• Propane is readily available, but has the hazard of being heavier than air so can collect in places where it could ignite.

          Natural gas is safer in that it is lighter than air, but it requires much more compression than propane thus bulkier and heavier tanks. Unless there is some magic substance that can absorb it inside a tank.

          • That magic substance is ammonia it will absorb the hydrogen I work in a scrapyard and I’ve been experimenting a little with my own feul cell and was talking with afreind about cryo freezing my hydrogen ammonia solution in a small cryotank to see what kind of runtime I could get off my torch plus a couple other little science projects if I ever get time to play

      • There are already methanol fuel cells available on the consumer market. Google e.g. efoy.
        I guess the problem is even less energy output per weight than for normal fuel cells.

    • And where does the energy for their electrolyzer come from?

      In BC, PQ, and Labrador from hydro-electric. In ON from nuclear, which eco-activists do not like. But in AB from coal. Etc.

  1. The in production 2:nd gen Toyota Mirai fuel cell engine is in the APU power range. For the 787 with its electrical driven cabin compressors can be fuel cell powered with engines off. Other aircrafts with compressed air offtake from the APU will need an additional engine driven compressor. Another advantage with fuel cells is that many airlines fire up the APU while truck taxing aircrafts around to have AC on and lights on, this can the fuel cell handle.

      • The Mirai engine has the Toyota FC Stack with a maximum output of 114 kW (153 hp), all electrical power.
        The old Honeywell/Garrett APU family names are named for power in hp. GTCP131-XX has 131 shp if I remeber right, the old GTCP85-xx had 85 shp. So for narrowbodies they are in the similar power range. These APU’s of cause can mix shaft hp to the gearbox and generator power and bleed air offtake power.

        • Yes, we have to count the complete power produced by the APU, both shaft power to Generator/Alternator, hydraulic power to pump and bleed power to air start and ECS. All this is replaced by the electric power delivered from a fuel cell.

  2. Bjorn,

    are you also going to write an article about palladium based storage devices and their advantages/disadvantages.

      • The enlighten part is the problem. What i know is that palladium can store big amounts of Hydrogen. Up to 1 Hydrogen atom can be absorped for every Palladium atom. I think that comes down to a higher H2 density than liquid H2. And that all under a reasonable temperature and pressure which would allow much easier packaging. Also the release of the absorped H is seen as reasonably fast. But is that also fast enough for a big energy user like a plane?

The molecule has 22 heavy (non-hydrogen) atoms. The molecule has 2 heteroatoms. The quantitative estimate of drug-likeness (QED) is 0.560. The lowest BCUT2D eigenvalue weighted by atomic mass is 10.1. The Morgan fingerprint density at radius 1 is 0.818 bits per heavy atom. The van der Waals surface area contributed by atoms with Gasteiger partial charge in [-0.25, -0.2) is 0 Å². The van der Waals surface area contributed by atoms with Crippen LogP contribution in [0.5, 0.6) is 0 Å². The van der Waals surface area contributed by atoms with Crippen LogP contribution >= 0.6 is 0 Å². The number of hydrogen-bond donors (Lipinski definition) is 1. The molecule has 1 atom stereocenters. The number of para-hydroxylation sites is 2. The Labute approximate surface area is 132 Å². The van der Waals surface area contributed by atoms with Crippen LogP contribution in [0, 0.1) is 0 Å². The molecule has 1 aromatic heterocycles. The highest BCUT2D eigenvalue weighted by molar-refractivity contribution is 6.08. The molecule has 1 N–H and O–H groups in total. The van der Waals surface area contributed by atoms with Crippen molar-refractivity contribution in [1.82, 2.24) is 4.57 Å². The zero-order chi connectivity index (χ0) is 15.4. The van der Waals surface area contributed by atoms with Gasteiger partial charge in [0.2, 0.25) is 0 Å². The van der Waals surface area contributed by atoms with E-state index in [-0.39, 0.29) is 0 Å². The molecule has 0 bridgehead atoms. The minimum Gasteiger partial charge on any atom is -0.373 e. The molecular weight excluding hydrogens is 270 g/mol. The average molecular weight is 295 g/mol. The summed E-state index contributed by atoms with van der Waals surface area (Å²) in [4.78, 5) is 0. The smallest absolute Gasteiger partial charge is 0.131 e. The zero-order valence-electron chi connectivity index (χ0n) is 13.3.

ps the obvious problem is that palladium is price like gold and production is not big. But other metals also absorp hydrogen so it is more storage devices like palladium.

  3. Keep in mind that hydrogen is not a source of energy, it is only a means of transporting energy.

    Similarly the batteries in electric cars are not a source of energy, only a storage medium.

    Fossil fuels are an energy source, in storage in the ground. They can be used directly, or to convert into another form such as electricity or hydrogen.

    https://wattsupwiththat.com/2013/07/01/drilling-for-hydrogen/

    So the fundamental question for Bjorn, since his interest is in ‘saving the climate’ is “How do you plan to obtain the hydrogen?”, preceded by “Why?”.

    German voters don’t like nuclear generation, and building nuclear plants is very costly.

    Hydro-electric power is only available in some areas, with some ability to transport it to elsewhere.

    How to generate electricity in other locations? C o a l.

    Lots of it in the world, including some parts of Canada and the US – Fernie and Tumbler Ridge BC, the Powder River Basin, etc.

    Or can hydrogen be efficiently be generated some other way?

    • The long-term goal is renewable electricity to be used for electrolysis of water. That renewable capacity doesn’t exist yet. The short-term plan is reformation of methane. Which will have a carbon footprint until replaced, for awhile yet.

    • In countries that already have a sizable wind energy segment, excess capacity (e.g. on windy nights) can be (and is being – Germany) used to generate hydrogen by electrolysis.

  4. Check out SunHydrogen. They already have the amazing technology to produce hydrogen. Their demonstration plans in Colorado and Germany in early Q2 will show the world a clean green way to fuel our homes, cars and airplanes.